Guests and prospective members: rest of us who kept moving suffered the same fate.
Tom Plunkett (Beaudesert), Gary Stubbings Back to the cars at Yellow Pinch by 2.30 pm. It was a
(membership application lodged), fast walk, even though we saved about two hours by
Travis Musicka, Dana Stubbings, Tony (Stevo.) not going to East Peak.
Stephenson (Woodenbong, NSW) Plenty of time for coffee so we headed for coffee at
Dave Whitney, Matthew Martin (Bonalbo – Old Rathdowney and an interstate conversation.
Bonalbo, NSW) Butchery Cafe was closed but the Pub gave us a
choice of beer and coffee. The beer was memorable
but I’m not so sure about the coffee.

Timings (approx.)
7.10 am Start from Yellow Pinch
8.05 am Leave vehicle road and start climb
9.40 Morning tea break (usually there is a
11.30 - 12.00 Lunch break at the old hut site
2.00 pm Photo shots back to the Mountain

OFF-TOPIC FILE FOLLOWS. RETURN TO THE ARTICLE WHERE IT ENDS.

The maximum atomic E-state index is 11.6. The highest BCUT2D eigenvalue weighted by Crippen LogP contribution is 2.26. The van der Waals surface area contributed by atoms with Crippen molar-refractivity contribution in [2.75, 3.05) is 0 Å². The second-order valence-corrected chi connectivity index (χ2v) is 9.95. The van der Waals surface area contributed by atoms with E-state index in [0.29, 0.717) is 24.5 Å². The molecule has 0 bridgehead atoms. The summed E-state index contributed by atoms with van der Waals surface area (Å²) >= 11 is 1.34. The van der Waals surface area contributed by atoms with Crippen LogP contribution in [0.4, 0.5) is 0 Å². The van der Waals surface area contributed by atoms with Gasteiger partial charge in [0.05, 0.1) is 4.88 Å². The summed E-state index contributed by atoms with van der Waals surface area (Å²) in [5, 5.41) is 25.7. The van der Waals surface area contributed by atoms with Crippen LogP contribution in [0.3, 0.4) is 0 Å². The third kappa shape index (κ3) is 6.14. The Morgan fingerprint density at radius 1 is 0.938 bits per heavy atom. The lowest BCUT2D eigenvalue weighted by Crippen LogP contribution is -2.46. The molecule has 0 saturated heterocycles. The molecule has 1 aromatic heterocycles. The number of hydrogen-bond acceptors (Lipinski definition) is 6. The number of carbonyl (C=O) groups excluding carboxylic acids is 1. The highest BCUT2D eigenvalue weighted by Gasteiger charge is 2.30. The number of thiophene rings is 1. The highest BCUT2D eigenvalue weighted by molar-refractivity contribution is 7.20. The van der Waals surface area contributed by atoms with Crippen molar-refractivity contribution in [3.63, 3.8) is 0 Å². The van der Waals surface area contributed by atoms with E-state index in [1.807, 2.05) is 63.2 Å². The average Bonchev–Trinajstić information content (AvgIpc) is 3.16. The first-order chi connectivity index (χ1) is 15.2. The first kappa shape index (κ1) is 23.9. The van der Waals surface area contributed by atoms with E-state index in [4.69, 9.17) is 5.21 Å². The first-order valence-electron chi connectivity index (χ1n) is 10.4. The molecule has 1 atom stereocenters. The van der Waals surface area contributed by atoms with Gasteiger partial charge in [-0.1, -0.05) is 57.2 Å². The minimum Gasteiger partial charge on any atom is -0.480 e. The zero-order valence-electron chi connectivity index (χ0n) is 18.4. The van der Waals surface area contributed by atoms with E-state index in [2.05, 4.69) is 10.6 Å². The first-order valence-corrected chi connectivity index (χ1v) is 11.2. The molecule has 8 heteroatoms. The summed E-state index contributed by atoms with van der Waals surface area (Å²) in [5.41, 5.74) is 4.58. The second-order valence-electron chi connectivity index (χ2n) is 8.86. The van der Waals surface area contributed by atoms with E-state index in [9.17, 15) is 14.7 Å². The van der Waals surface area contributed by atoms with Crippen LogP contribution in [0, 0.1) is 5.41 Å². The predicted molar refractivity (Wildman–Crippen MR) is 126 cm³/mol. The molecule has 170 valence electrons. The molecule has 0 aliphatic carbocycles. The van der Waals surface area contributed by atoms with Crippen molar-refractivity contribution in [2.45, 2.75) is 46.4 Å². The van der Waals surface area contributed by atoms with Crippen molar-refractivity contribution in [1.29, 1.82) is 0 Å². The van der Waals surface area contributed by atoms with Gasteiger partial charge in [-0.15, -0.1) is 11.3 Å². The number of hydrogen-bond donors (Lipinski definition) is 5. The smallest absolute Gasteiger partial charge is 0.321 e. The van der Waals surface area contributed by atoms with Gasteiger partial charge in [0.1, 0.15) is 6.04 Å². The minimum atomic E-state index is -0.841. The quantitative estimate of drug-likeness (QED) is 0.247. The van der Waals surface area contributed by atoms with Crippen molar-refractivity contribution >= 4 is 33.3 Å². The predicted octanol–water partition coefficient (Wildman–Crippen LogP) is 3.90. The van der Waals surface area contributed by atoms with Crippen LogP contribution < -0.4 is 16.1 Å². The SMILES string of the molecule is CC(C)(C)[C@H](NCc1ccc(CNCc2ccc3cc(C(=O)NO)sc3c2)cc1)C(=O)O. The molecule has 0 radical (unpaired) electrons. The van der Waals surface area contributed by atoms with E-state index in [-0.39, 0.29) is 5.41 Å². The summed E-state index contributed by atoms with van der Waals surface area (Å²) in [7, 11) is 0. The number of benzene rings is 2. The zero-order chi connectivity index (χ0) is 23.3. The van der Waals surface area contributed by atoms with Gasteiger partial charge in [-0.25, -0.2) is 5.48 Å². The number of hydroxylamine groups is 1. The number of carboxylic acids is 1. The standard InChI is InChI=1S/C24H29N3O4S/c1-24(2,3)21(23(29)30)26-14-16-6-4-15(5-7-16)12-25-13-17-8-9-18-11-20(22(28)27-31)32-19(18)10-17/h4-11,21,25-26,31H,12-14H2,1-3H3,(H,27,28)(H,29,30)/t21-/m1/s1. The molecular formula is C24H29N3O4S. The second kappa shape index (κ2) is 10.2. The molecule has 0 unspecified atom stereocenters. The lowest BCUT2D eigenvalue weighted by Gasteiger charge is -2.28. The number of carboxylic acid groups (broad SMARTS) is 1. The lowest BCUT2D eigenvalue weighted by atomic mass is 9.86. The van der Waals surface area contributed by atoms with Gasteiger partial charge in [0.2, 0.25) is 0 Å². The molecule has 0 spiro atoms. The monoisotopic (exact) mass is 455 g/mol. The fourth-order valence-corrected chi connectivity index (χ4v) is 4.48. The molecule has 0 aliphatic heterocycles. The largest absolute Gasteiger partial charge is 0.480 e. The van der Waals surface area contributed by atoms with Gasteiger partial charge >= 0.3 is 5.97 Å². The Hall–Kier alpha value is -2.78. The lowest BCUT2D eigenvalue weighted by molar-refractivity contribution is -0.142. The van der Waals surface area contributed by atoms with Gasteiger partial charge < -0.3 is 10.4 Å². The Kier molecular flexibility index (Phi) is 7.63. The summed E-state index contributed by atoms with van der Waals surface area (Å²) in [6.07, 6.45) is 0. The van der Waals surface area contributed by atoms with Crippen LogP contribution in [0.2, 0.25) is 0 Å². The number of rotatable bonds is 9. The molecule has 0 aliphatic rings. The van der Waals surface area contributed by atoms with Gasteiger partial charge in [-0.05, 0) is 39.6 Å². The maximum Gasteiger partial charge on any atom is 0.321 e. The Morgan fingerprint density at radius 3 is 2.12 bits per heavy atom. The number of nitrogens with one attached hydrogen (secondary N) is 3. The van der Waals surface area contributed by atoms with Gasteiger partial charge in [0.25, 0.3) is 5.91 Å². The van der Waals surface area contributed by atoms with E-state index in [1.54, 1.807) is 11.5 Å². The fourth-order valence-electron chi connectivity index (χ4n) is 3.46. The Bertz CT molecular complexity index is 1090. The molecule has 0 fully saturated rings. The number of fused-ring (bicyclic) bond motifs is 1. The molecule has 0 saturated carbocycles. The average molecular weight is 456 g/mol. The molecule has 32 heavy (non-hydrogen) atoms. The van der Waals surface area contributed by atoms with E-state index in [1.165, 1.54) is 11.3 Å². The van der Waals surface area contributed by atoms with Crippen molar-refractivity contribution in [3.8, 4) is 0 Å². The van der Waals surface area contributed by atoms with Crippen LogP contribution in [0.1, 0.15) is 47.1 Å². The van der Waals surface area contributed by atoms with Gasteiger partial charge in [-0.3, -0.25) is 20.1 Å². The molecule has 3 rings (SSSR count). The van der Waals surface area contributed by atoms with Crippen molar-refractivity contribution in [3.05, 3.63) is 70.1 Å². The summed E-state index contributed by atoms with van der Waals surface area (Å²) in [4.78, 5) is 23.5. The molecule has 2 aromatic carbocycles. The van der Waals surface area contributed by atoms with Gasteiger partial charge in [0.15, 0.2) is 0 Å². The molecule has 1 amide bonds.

before Yellow Pinch
The Walk 2.30 pm Walk ends at Yellow Pinch
Well, this was the next best thing to Bushwalkers’ (This was a faster walk than is usual)
State-of- Origin.
The Queensland contingent met at Maccas Beaudesert
at 6.00 am. A short stop-over to fuel up Mary’s monster
and off we set for Yellow Pinch. Arrival at the Pinch
was at 6.55 am and we were walking by 7.10 am.
For the record a 6.00 am start is recommended
notwithstanding the early start for club members on the
North-side or West-side of Brisbane.
The climb up was relatively uneventful except that
Mary and ‘Stevo’ took a detour up the creek that comes
down from Garves Gorge. When we discovered them
missing the real question was: “Are they ahead or
behind”? It’s the classic dilemma and thankfully was
quickly resolved with the old “Hey, Bob”.
‘Stevo’ had a touch of altitude sickness (yes, we